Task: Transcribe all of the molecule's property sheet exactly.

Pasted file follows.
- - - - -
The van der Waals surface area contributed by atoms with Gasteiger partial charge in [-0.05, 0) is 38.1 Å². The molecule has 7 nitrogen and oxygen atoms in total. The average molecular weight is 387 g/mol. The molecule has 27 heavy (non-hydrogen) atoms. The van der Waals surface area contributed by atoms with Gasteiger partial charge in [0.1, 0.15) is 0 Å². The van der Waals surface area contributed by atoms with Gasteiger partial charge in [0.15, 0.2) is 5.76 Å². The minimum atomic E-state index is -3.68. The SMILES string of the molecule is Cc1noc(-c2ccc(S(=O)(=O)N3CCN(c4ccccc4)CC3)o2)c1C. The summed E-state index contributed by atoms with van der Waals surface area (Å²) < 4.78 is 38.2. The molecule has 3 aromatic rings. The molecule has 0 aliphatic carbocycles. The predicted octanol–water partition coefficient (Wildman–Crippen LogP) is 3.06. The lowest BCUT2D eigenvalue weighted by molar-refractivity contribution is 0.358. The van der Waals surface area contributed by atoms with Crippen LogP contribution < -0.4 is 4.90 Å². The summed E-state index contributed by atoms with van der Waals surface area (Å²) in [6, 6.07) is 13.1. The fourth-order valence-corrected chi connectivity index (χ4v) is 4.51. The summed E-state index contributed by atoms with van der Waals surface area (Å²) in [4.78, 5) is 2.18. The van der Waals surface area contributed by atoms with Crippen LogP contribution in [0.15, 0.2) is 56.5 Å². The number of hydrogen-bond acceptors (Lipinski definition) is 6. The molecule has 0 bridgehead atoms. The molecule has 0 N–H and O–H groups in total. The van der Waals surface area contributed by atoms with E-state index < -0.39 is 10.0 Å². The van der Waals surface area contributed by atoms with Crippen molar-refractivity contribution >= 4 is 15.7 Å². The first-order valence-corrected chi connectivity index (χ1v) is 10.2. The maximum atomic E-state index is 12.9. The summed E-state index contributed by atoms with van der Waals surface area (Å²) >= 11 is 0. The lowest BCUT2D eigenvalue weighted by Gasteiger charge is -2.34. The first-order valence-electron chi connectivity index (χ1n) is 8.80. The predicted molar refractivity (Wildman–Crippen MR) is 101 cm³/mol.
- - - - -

The van der Waals surface area contributed by atoms with Gasteiger partial charge in [-0.05, 0) is 38.1 Å². The molecule has 7 nitrogen and oxygen atoms in total. The average molecular weight is 387 g/mol. The molecule has 27 heavy (non-hydrogen) atoms. The van der Waals surface area contributed by atoms with Gasteiger partial charge in [0.1, 0.15) is 0 Å². The van der Waals surface area contributed by atoms with Gasteiger partial charge in [0.15, 0.2) is 5.76 Å². The minimum atomic E-state index is -3.68. The SMILES string of the molecule is Cc1noc(-c2ccc(S(=O)(=O)N3CCN(c4ccccc4)CC3)o2)c1C. The summed E-state index contributed by atoms with van der Waals surface area (Å²) < 4.78 is 38.2. The molecule has 3 aromatic rings. The molecule has 0 aliphatic carbocycles. The predicted octanol–water partition coefficient (Wildman–Crippen LogP) is 3.06. The lowest BCUT2D eigenvalue weighted by molar-refractivity contribution is 0.358. The van der Waals surface area contributed by atoms with Crippen LogP contribution < -0.4 is 4.90 Å². The summed E-state index contributed by atoms with van der Waals surface area (Å²) in [6, 6.07) is 13.1. The fourth-order valence-corrected chi connectivity index (χ4v) is 4.51. The summed E-state index contributed by atoms with van der Waals surface area (Å²) in [4.78, 5) is 2.18. The van der Waals surface area contributed by atoms with Crippen LogP contribution in [0.15, 0.2) is 56.5 Å². The number of hydrogen-bond acceptors (Lipinski definition) is 6. The molecule has 0 bridgehead atoms. The molecule has 0 N–H and O–H groups in total. The van der Waals surface area contributed by atoms with E-state index < -0.39 is 10.0 Å². The van der Waals surface area contributed by atoms with Crippen molar-refractivity contribution >= 4 is 15.7 Å². The first-order valence-corrected chi connectivity index (χ1v) is 10.2. The maximum atomic E-state index is 12.9. The summed E-state index contributed by atoms with van der Waals surface area (Å²) >= 11 is 0. The lowest BCUT2D eigenvalue weighted by Gasteiger charge is -2.34. The first-order valence-electron chi connectivity index (χ1n) is 8.80. The predicted molar refractivity (Wildman–Crippen MR) is 101 cm³/mol.